Every console cycle, there are a handful of games that define each platform. Journey is one of these games for the PlayStation 3. While not perfect, this special breed of a video game is so radically distinct that it captured my imagination and has stuck with me long after the credits finished its crawl. Albeit a short, somewhat funneled experience, Journey is still a superb example of a game that will inevitably define the PlayStation 3.

The main focus of Journey is not its core gameplay, but on the emotional connection to the player and interpretation they take away from it. In Journey, you control a hooded traveler with the singular goal of crossing the desert and ascending to the top of a faraway mountain peak. For what reason? They never really tell you. After all, it’s more about the journey than the destination (See what I did there?). With the exception of some basic movement tutorials, there’s no explanation for anything and it’s never really needed. There is an inherent ease to the way Journey handles: a perfect simplicity. All you need to do is press toward the horizon, and let the game dazzle and unfold in front of you.

Graphically, Journey stands out as one of the best titles the PlayStation Network has to offer. Everything in Journey comes together to create a cohesive living package that feels like it could be an actual place. The whimsical, floaty protagonist seems right out of a children’s storybook with bright eyes that convey a solemn sense of the unknown. Warm colors make Journey’s landscape come alive. Sand will cascade down the hillside realistically with every step you take and wind will harshly try to blow you left and right.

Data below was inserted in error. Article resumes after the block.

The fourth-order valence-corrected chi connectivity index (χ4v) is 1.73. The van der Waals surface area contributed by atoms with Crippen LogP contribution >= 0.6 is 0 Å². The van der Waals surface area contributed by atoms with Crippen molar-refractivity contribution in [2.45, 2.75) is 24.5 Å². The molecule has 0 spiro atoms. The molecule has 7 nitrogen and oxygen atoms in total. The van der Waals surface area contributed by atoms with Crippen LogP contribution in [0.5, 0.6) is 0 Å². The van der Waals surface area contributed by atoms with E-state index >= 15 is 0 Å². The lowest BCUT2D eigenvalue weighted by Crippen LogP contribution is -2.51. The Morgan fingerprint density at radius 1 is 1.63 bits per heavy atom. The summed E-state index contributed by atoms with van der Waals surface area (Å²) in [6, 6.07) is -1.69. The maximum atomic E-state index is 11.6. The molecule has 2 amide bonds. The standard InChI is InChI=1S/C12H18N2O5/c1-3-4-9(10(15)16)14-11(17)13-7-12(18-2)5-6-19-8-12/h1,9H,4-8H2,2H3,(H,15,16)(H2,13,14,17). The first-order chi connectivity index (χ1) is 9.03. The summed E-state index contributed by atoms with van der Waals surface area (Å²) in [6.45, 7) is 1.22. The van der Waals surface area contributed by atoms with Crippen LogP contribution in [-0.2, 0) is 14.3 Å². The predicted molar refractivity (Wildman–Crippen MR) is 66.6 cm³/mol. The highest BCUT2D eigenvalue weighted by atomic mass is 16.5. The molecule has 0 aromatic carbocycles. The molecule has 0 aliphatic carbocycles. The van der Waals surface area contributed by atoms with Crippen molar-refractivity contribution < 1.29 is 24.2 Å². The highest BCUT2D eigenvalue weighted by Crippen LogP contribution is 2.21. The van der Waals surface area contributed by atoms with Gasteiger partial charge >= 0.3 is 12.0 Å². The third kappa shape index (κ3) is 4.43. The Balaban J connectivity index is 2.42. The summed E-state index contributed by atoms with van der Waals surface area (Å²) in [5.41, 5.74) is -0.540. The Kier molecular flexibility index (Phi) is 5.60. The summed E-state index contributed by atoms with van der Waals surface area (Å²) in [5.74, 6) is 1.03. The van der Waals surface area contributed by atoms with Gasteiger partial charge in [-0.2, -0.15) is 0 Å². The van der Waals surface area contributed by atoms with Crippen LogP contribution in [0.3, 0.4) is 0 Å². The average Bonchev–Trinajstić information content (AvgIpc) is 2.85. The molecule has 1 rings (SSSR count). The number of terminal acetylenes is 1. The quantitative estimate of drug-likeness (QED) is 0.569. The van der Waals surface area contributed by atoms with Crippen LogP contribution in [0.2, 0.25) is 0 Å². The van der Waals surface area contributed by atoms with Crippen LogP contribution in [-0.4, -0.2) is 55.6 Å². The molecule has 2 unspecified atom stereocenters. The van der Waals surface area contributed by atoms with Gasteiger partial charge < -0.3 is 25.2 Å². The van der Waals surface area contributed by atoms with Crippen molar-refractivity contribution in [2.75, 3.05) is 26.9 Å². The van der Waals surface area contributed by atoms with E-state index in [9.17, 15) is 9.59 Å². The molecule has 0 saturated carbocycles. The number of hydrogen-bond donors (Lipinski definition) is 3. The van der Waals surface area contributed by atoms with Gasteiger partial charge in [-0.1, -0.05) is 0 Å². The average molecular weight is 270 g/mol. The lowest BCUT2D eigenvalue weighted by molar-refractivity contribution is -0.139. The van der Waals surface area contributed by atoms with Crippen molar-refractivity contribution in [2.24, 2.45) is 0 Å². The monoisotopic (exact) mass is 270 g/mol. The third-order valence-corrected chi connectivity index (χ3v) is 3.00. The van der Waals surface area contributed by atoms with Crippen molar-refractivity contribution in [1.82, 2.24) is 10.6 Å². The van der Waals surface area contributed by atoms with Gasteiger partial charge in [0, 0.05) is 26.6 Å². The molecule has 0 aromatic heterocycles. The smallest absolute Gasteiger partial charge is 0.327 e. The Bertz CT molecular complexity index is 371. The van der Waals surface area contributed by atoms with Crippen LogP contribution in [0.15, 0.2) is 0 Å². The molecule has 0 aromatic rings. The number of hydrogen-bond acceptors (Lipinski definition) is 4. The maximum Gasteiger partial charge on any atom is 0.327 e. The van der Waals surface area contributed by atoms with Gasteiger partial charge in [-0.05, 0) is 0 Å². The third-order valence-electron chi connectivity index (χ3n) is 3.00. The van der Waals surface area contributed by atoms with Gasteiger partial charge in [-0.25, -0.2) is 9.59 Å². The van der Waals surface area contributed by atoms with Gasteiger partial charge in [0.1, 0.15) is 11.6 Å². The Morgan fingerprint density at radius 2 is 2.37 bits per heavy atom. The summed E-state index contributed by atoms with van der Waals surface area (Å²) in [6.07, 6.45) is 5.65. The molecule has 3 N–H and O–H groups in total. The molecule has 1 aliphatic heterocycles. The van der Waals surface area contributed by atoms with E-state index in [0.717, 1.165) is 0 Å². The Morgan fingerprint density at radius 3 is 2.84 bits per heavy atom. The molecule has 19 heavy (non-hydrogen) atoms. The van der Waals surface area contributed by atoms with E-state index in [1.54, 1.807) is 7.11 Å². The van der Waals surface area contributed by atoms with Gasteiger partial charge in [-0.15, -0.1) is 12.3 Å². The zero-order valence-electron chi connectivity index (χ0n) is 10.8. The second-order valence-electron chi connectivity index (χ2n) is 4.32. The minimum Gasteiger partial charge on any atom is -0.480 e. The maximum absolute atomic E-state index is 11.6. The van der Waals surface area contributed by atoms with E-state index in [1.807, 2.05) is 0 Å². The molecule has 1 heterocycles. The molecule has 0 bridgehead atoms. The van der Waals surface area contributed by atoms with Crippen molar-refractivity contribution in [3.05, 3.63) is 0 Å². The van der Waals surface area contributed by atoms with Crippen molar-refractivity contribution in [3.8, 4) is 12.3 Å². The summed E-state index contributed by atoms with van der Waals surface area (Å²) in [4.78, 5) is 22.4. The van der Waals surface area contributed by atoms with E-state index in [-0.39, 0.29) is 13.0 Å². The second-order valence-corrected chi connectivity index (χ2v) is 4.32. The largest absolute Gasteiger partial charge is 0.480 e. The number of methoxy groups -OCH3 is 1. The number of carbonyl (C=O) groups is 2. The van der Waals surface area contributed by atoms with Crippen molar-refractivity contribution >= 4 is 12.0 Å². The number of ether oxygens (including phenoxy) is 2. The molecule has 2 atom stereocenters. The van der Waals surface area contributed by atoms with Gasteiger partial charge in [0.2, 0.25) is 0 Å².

Journey is extraordinary because it is able to build the mood without a single spoken word, instead relying on its charming aesthetic and soundtrack. This is largely successful because of Journey’s beautifully orchestrated music. Each zone varies drastically, so every stage you come across has its own original vibe that never feels repeated, which is important to note given the games shorter length. There are moments where I felt empowered and graceful as I slid down the dunes of sand like a snowboarder to an upbeat musical score, and then there were moments where I felt completely vulnerable and small as I explored a dark tomb amplified by an eerie melody.

Many great single player campaigns are watered down by unnecessary multiplayer. Surprisingly, Journey incorporates a co-operative system that actually adds something meaningful to the mix. As you play through the game, there is a chance that Journey will sync you up with another player completely at random. The only means of communication is a chirping noise each character can do as they inescapably press onward through the game. There is no voice or text chat, and you can’t even see the other persons PSN name until after Journey is over. It’s just two identical cloaked figures with the same objective. While playing with someone has no effect on the outcome of the story, having another person with you is an extremely comforting sentiment.

The most unfortunate part of Journey is its length. After Journey is completed, there is little incentive to go back and play it again, aside from a few trivial collectables. A second play-through just doesn’t carry the same emotional punch. Journey is a very bite-sized adventure that some may have a hard time justifying its price for. While it ultimately builds to a satisfying conclusion, I could not help but feel there could have been more of a journey in Journey. Most people will be able to complete the game in just two or three hours, which is great for people with a busy schedule, but for those looking to get the most bang for their buck, Journey may leave them wanting.

Thatgamecompany’s Journey is an excellent effort and a truly beautiful game. The amount of emotion that is expressed without dialogue or exposition is something that hasn’t really been seen in video games, and makes it absolutely worth your consideration. While it’s possible some gamers may see Journey as merely a short-lived theme park ride, others may see it as a truly memorable gem and one of the best games on the PlayStation 3. If we live in a world where video games are considered art, Journey is my Exhibit A.

Journey: Review
9Overall Score